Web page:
Second trimester: Vaginal birth after a Cesarean
If you have already had an emergency or planned Cesarean, you may be able to attempt a vaginal birth with this baby. This birth is known as a VBAC.
The decision will be one that you and your health care provider will make together.
These are guidelines for VBAC, according to the American College of Obstetricians and Gynecologists:
- you had a low-transverse uterine incision from one previous Cesarean birth (If the scar is on the upper part of your uterus, you should not try to have a VBAC.)
- your uterus does not have scar tissue or it has not ruptured
- the size of your pelvis is wide enough to attempt a vaginal birth and you have not had any pelvic problems
- you have no other restrictions.
You should not attempt a home vaginal birth. The American College of Obstetricians and Gynecologists recommends that a surgeon, nurses and an anesthesiologist are
immediately available in case an emergency Cesarean is needed.
Reasons to consider a VBAC
A vaginal birth may benefit you and your baby, according to the American College of Obstetricians and Gynecologists.
- no major abdominal surgery
- a shorter hospital stay
- lower risk of infection
- lower need for a blood transfusion
- quicker recovery
- easier time breastfeeding.
For your baby:
- easier to breathe (fluid is pushed out of the baby's lungs when coming through the birth canal)
- contact with you right after birth
- able to breastfeed right away.
Risks of a VBAC
You and your health care provider should review the benefits and risks of a VBAC and consider what is best for you. He or she will fully explain the risks with you.
Risks can include:
- The uterine scar from a previous Cesarean may separate or tear. Or, your uterus may rupture (open).
- A ruptured uterus is life-threatening. You would need an emergency Cesarean birth.
- A ruptured uterus could also lead to a hysterectomy. This is surgery to remove the uterus.
- Surgery to deliver a baby by Cesarean is major surgery. Ask your health care provider about the risks (such as infection, blood loss or clots, injury to your uterus and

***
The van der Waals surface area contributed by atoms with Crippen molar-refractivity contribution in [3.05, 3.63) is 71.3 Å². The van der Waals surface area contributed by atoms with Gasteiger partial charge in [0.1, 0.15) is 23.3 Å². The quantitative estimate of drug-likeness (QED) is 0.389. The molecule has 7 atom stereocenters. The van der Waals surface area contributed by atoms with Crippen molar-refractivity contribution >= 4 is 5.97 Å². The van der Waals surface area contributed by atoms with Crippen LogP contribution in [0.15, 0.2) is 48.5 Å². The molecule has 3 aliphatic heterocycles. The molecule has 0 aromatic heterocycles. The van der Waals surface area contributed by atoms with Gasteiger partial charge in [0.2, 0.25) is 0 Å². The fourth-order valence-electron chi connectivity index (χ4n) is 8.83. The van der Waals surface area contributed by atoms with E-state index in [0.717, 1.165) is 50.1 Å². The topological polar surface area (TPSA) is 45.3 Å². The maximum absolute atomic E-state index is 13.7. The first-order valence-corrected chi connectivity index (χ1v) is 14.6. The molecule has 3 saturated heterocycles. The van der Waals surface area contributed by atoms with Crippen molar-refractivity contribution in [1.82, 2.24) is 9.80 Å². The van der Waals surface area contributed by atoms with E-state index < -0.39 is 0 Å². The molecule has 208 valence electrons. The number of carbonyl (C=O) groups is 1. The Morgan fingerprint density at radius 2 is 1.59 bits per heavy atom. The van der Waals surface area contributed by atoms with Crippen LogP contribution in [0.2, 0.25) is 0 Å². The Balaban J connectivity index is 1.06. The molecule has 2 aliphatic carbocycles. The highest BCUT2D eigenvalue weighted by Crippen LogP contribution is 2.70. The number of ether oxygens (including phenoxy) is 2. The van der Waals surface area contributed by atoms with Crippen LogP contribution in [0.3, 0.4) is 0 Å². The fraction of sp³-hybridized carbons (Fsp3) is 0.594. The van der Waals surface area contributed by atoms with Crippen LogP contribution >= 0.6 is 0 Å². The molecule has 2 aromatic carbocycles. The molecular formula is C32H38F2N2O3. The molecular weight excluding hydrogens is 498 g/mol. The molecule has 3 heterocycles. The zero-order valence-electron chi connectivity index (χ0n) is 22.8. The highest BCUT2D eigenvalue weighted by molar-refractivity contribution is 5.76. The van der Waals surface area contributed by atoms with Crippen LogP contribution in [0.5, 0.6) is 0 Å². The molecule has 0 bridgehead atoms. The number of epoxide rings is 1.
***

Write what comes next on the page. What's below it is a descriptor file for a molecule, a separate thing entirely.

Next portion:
the placenta, and anesthesia problems).
It is important that you understand what services are available at the hospital in case you need an emergency Cesarean.
Ask your health care provider how the hospital staff will respond to an emergency during your labor. Ask what services are provided, what resources are available,
and who will be on your health care team.
You have options to control pain during a labor and vaginal birth. The most common option is a labor epidural. The doctor inserts a small catheter (thin plastic tube) into
your lower back. The tip of the catheter rests in the area just outside the spinal cord. This area is called the epidural space. Medicines to control labor pain are given through
Your health care provider will explain the benefits and risks of a labor epidural. He or she can explain other pain control options that are available. Together, you and your
health care provider can create a pain management plan before your delivery.
You may have mixed or negative feelings about giving birth vaginally.
You may be afraid to attempt labor, not knowing what to expect. You may favor a Cesarean because you know what to expect. If your last birth started with labor and
ended with a Cesarean, you may not want to go through labor again.
Remember, each pregnancy and labor is different. In deciding if a VBAC is right for you, your health care provider will take your specific health into account.
Childbirth and VBAC classes can help answer your questions. For more information, call Allina Class Registration at 612-262-3333.